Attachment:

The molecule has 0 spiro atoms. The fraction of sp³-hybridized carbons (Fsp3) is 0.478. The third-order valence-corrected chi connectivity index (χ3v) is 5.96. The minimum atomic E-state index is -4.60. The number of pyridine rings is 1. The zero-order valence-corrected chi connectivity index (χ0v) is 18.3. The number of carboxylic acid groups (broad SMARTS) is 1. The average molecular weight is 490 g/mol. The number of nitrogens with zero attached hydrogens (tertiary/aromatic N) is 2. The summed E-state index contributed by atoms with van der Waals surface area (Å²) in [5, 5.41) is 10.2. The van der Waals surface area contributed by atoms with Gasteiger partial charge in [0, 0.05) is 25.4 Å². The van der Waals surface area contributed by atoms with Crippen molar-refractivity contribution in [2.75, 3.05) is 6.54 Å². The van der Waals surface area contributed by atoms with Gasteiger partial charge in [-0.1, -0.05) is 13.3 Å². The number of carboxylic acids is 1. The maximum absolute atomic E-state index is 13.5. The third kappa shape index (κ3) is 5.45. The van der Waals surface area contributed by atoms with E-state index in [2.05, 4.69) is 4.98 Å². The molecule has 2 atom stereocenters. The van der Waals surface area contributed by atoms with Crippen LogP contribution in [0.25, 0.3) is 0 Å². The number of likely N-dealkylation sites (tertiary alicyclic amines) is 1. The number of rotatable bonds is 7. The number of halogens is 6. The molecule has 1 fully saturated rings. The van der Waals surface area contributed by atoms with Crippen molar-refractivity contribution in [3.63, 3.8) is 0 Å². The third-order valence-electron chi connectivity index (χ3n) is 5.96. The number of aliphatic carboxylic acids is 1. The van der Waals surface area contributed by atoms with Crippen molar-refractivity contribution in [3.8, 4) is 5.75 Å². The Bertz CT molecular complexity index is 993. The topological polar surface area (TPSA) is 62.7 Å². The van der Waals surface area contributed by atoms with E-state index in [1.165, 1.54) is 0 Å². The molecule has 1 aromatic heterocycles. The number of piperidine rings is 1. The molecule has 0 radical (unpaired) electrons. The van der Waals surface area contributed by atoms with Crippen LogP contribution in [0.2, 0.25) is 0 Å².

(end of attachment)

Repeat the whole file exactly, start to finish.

The molecule has 0 spiro atoms. The fraction of sp³-hybridized carbons (Fsp3) is 0.478. The third-order valence-corrected chi connectivity index (χ3v) is 5.96. The minimum atomic E-state index is -4.60. The number of pyridine rings is 1. The zero-order valence-corrected chi connectivity index (χ0v) is 18.3. The number of carboxylic acid groups (broad SMARTS) is 1. The average molecular weight is 490 g/mol. The number of nitrogens with zero attached hydrogens (tertiary/aromatic N) is 2. The summed E-state index contributed by atoms with van der Waals surface area (Å²) in [5, 5.41) is 10.2. The van der Waals surface area contributed by atoms with Gasteiger partial charge in [0, 0.05) is 25.4 Å². The van der Waals surface area contributed by atoms with Crippen molar-refractivity contribution in [2.75, 3.05) is 6.54 Å². The van der Waals surface area contributed by atoms with Gasteiger partial charge in [-0.1, -0.05) is 13.3 Å². The number of carboxylic acids is 1. The maximum absolute atomic E-state index is 13.5. The third kappa shape index (κ3) is 5.45. The van der Waals surface area contributed by atoms with E-state index in [2.05, 4.69) is 4.98 Å². The molecule has 2 atom stereocenters. The van der Waals surface area contributed by atoms with Crippen LogP contribution in [0.25, 0.3) is 0 Å². The number of likely N-dealkylation sites (tertiary alicyclic amines) is 1. The number of rotatable bonds is 7. The number of halogens is 6. The molecule has 1 fully saturated rings. The van der Waals surface area contributed by atoms with Crippen molar-refractivity contribution in [3.63, 3.8) is 0 Å². The third-order valence-electron chi connectivity index (χ3n) is 5.96. The number of aliphatic carboxylic acids is 1. The van der Waals surface area contributed by atoms with Crippen molar-refractivity contribution in [3.8, 4) is 5.75 Å². The Bertz CT molecular complexity index is 993. The topological polar surface area (TPSA) is 62.7 Å². The van der Waals surface area contributed by atoms with E-state index in [1.165, 1.54) is 0 Å². The molecule has 1 aromatic heterocycles. The number of piperidine rings is 1. The molecule has 0 radical (unpaired) electrons. The van der Waals surface area contributed by atoms with Crippen LogP contribution in [0.2, 0.25) is 0 Å².